And you're done . . . but it's a good idea to allow the piece to rest for a few days, so that the finish can toughen up before being subjected to the rigors of delivery and handling. (The first thing most customers will do is run their hands over a refinished piece to check for smoothness.)
How much should you charge? Experience will be the best teacher, but here are a few guidelines: First of all, figure out how much you'll need to make—gross, per hour—to cover your overhead, provide the benefits that come with most salaried jobs (such as health insurance and annual vacations), and pay yourself a satisfactory hourly wage.
With this per-hour figure in mind, and with the ability (which experience will hone) to make an accurate estimate of how long it will take you to do a particular job without rushing it, you have a starting point. Now add in the time and expense involved in pickup and delivery (unless the customer elects to take care of the "gopher" chores) and the cost of materials . . . and you have an estimate.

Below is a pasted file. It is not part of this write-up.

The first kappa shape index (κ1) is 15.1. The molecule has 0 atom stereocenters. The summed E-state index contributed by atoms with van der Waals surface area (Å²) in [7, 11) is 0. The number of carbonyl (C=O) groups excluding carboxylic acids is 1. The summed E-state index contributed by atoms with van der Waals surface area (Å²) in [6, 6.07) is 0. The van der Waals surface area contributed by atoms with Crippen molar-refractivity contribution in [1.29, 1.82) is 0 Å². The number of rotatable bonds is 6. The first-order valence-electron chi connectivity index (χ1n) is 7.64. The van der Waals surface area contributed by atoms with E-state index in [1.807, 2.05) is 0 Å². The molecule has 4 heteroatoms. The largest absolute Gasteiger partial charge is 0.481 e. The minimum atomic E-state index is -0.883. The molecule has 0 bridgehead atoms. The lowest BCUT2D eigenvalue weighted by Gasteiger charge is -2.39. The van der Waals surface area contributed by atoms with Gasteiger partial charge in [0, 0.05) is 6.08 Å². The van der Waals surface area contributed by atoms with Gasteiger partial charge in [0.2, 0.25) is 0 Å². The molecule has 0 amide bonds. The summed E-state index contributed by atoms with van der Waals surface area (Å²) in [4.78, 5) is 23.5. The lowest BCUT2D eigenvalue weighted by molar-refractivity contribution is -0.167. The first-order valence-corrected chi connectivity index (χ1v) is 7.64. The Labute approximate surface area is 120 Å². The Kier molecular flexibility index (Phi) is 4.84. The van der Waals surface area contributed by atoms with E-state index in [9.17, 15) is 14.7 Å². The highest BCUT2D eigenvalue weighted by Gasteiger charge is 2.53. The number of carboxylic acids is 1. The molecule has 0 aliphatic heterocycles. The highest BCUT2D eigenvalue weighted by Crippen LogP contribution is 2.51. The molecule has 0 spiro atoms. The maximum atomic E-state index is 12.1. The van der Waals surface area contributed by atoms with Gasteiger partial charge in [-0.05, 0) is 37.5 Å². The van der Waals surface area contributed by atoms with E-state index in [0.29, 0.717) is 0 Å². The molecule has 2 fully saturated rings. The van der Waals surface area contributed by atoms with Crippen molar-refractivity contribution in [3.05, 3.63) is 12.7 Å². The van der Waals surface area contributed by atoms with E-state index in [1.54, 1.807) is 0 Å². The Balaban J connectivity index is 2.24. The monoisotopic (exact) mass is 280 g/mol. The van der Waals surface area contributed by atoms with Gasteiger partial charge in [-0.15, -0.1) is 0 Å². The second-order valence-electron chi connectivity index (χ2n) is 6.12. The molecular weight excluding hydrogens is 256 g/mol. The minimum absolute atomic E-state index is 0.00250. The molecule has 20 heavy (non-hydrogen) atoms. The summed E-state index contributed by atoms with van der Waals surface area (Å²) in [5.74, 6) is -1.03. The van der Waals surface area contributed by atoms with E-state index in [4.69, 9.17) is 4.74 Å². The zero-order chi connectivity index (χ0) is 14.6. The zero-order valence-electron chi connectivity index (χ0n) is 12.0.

Of course, you can expect to miss as many as you hit at first, losing money on some jobs while making more than you'd figured on others. But that's all part of the game, and you'll soon be able to come up with accurate estimates almost at a glance.
It's wise to charge a relatively low hourly wage at first—both because you, as a business and craftsperson, are an unknown commodity, and because you'll be slow. Later, as your skill, speed, and reputation develop, you can slowly up the hourly ante without having to raise your estimates. For example, if you start out figuring you want to make, say, $5 an hour, and estimate charging $100 for a particular job at that hourly rate, somewhere down the line you'll reach a point where you can charge the same price for the same piece of work, and do every bit as good a job—or better—in less than half the time . . . thereby more than doubling your hourly wage without raising the price to the customer.
Many of the pieces you'll be asked to refinish will be in need of repair. Some jobs—such as disassembling, cleaning, and regluing loose joints—are neither difficult nor prohibitively time-consuming. But unless you're an accomplished woodworker equipped with a complete shop (including especially a lathe), you'll have to learn where to draw the line between reasonable repairs and restoration. In general, we recommend that you study a good furniture restoration book (there are plenty of them around) to be sure you know what you're getting into before agreeing to take on a restoration job. (We do some restoration, but not a lot.)